The infancy of a startup involves a lot of searching. Startups talk a lot about pivoting, changing their mission or product to suit the market ahead of them. What may have seemed like a great idea in theory for a startup can hit a wall very fast in practice. However, despite all the assurances that a company can pivot and change in the future, decisions that its founders make at the very beginning will still have a profound effect on whether the startup actually goes anywhere.
The LIFE (Learning Incrementally from Failed Entrepreneurship) project conducted a survey of European startups on the problems, challenges, and failures they encountered during various stages of their development. LIFE divides this development into four phases – Discovery, Validation, Efficiency, and Growth. It provides a snapshot into the obstacles that entrepreneurs face at different stages.
Earlier we looked at the supposed skills gap in European tech. This time we’re looking at the mistakes startups make in their formative days when it comes to founders and defining one’s mission statement.
The startups surveyed were all able to identify where they went wrong with the benefit of hindsight. However, most interestingly, they were unable to pin down any concrete solutions. They were only able to give some advice on what they would have done differently when founding and launching their startups at the earliest stages.
According to one of the startups surveyed, not having a technical co-founder leaves the company in a bind when it comes to hiring and making decisions on the product development side of things. Often startups are founded by business-minded founders who lack technical input.
BrightArch regaled its challenges with focus across every phase. According to the startup, its biggest problem was not having co-founders with “different areas of responsibility”. This could mean one person focused on raising funds and another working solely on product development.
At the same time, this sort of structure can cause rifts if not addressed early on. Filmgrail from Norway cited problems it had with its “tech guys” having little understanding of the customers’ needs. This rift between the technical and business sides of a startup is not uncommon and can be remedied by better communication.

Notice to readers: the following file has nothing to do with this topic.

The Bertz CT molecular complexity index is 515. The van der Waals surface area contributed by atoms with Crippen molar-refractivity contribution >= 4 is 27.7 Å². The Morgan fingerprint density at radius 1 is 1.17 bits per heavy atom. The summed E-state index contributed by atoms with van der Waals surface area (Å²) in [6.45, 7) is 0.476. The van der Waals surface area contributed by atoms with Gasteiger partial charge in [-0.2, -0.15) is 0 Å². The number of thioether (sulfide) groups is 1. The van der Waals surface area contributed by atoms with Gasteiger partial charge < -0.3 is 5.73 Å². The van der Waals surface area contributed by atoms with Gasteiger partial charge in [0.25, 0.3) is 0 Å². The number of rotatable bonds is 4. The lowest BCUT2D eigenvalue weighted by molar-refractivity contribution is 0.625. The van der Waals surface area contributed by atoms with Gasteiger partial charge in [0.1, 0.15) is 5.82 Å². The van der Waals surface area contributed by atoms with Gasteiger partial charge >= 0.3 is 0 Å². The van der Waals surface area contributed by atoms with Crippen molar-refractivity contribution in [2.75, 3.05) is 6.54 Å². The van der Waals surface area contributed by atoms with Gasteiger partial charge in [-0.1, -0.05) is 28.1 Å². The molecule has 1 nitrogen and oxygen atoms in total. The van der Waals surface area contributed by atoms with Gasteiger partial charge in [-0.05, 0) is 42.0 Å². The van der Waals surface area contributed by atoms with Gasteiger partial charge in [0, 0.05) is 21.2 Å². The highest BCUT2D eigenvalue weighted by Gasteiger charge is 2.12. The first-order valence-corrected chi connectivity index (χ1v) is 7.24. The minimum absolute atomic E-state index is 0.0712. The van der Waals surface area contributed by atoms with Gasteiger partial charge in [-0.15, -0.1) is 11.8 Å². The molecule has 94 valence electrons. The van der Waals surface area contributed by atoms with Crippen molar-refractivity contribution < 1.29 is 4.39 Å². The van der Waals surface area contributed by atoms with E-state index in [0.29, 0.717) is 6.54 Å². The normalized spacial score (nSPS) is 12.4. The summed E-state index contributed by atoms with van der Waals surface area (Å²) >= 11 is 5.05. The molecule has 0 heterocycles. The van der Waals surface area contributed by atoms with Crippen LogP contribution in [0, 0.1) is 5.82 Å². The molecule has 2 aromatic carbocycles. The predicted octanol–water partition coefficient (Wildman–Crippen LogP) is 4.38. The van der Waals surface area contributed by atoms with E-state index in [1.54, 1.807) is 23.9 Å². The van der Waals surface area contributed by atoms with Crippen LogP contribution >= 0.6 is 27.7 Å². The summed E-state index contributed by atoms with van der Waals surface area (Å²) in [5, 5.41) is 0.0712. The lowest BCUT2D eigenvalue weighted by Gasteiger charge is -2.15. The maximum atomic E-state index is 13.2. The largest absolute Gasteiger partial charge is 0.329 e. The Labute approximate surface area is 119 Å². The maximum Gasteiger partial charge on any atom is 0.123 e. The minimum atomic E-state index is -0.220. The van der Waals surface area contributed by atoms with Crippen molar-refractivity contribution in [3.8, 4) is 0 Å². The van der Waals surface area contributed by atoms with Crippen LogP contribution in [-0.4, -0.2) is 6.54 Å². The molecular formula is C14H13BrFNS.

Nonabox from Spain described how early on it started to move too quickly into new markets and attributes this error to a lack of advisors.
Getting the right founding team in place early on is just one hurdle, according to the white paper, and there are other key decisions to be made in the early phases.
“A solution looking for a problem” is common mantra for a startup that has created a product or service with no real substance and long term potential. A startup’s formative days should be spent identifying a problem to solve rather than developing a solution that’s looking for an audience.
One startup that was surveyed experienced this very problem at its Discovery stage. “The solution that we proposed was well-liked and people saw a lot of potential but it was difficult to identify what the problem really was that we were solving,” stated Origo. The startup added that this ties together with communication issues among founders.
In its chapter on best practices, the LIFE white paper makes a number of recommendations to startups and founders.
Along with having a technical founder, it recommends that startup founders have some prior experience in a startup, which helps in identifying common mistakes and in developing network opportunities. A team of advisors can also help in this regard.
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